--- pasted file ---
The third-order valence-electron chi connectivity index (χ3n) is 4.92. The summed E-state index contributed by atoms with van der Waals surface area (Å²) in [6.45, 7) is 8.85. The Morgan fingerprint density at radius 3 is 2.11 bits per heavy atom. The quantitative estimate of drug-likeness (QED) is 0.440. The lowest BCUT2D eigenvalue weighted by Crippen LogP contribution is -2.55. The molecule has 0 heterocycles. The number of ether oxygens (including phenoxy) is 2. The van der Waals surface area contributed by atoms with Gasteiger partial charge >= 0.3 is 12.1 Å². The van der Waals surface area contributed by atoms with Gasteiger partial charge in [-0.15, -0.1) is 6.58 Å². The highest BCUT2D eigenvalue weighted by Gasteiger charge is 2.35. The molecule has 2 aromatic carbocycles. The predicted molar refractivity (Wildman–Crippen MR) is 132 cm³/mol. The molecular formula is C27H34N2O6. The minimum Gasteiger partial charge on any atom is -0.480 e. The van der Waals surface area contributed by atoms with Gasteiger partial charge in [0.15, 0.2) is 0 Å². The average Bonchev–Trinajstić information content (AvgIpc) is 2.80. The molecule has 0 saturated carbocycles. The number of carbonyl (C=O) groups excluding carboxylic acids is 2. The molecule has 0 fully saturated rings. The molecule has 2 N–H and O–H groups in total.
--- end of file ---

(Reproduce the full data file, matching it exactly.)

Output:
The third-order valence-electron chi connectivity index (χ3n) is 4.92. The summed E-state index contributed by atoms with van der Waals surface area (Å²) in [6.45, 7) is 8.85. The Morgan fingerprint density at radius 3 is 2.11 bits per heavy atom. The quantitative estimate of drug-likeness (QED) is 0.440. The lowest BCUT2D eigenvalue weighted by Crippen LogP contribution is -2.55. The molecule has 0 heterocycles. The number of ether oxygens (including phenoxy) is 2. The van der Waals surface area contributed by atoms with Gasteiger partial charge >= 0.3 is 12.1 Å². The van der Waals surface area contributed by atoms with Gasteiger partial charge in [-0.15, -0.1) is 6.58 Å². The highest BCUT2D eigenvalue weighted by Gasteiger charge is 2.35. The molecule has 2 aromatic carbocycles. The predicted molar refractivity (Wildman–Crippen MR) is 132 cm³/mol. The molecular formula is C27H34N2O6. The minimum Gasteiger partial charge on any atom is -0.480 e. The van der Waals surface area contributed by atoms with Gasteiger partial charge in [0.15, 0.2) is 0 Å². The average Bonchev–Trinajstić information content (AvgIpc) is 2.80. The molecule has 0 saturated carbocycles. The number of carbonyl (C=O) groups excluding carboxylic acids is 2. The molecule has 0 fully saturated rings. The molecule has 2 N–H and O–H groups in total.